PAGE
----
Gambling operations are financial vampires that suck the money and the general welfare out of any community in which they are located. Gambling operations never produce anything. They only take and redistribute inequitably. Even compulsive gamblers know that the only ones who ultimately “win” are those who own the gambling operations.

Congressman Rogers joins an all-too-limited number of national political figures who have taken a stand or at least spoken out about the negative impact of gambling. Among these leaders are Senator Richard Lugar (R,IN), Senator John Kyl (R,AZ), Senator John McCain (R,MI), and Congressman Frank R. Wolf (R,VA). Lugar worried about gambling during his unsuccessful bid for the presidency a few years ago. Kyl continues to work toward regulating Internet gambling in the United States and his colleague McCain has made banning sports wagering one of his concerns. Wolf has been a longtime, outspoken opponent of more legalized commercial gambling. So Congressman Rogers is in good company.

Current processes rooted in the 1988 Federal Indian Gaming Regulatory Act make it too easy for Native American tribes to suddenly rediscover their long lost identity, gain Federal recognition, use loopholes in the law, and go “reservation shopping” to acquire land not contiguous to existing reservation lands on which they can now operate casinos. This process is as unfair as it is ludicrous, and it puts neighboring landowners in jeopardy without due process or any real ability to influence or stop the “reservation” assignment. Again—this is not about making negative comments, unwarranted ethnic slurs, or any other racist oriented commentary about Native American people. Such tactics are themselves reprehensible. This is about saying gambling operations should be properly and fairly initiated and regulated.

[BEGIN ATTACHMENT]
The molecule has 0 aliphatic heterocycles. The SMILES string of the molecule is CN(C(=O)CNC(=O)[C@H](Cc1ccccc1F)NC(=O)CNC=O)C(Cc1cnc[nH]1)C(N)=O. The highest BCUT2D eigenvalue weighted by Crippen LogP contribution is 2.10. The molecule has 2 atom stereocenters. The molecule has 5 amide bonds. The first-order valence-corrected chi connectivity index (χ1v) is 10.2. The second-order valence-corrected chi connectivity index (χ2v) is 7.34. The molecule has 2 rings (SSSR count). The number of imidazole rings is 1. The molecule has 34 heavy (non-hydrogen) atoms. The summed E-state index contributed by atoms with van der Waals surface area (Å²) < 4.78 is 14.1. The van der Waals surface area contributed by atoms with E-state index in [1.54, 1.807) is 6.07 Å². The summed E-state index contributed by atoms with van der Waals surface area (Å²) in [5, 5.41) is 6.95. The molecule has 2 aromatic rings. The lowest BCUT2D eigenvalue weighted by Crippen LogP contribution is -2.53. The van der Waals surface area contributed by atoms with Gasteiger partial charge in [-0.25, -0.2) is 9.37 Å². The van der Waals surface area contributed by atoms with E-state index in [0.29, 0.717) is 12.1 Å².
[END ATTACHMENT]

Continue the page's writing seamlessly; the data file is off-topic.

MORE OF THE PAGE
Some 223 Indian tribes currently operate about 411 casinos in 23 states, bringing in more than $18 billion. This is no longer a fly-by-night operation. It’s big business and it should rightly attract the attention of the United States Congress to assure that processes are not only legal but fair and accountable. So three cheers for Congressman Mike Rogers.

 

© Rex M. Rogers - All Rights Reserved, 2006

*This blog may be reproduced in whole or in part with a full attribution statement. Contact Dr. Rogers or read more commentary on current issues and events at www.rexmrogers.com or follow him at www.twitter.com/rexmrogers.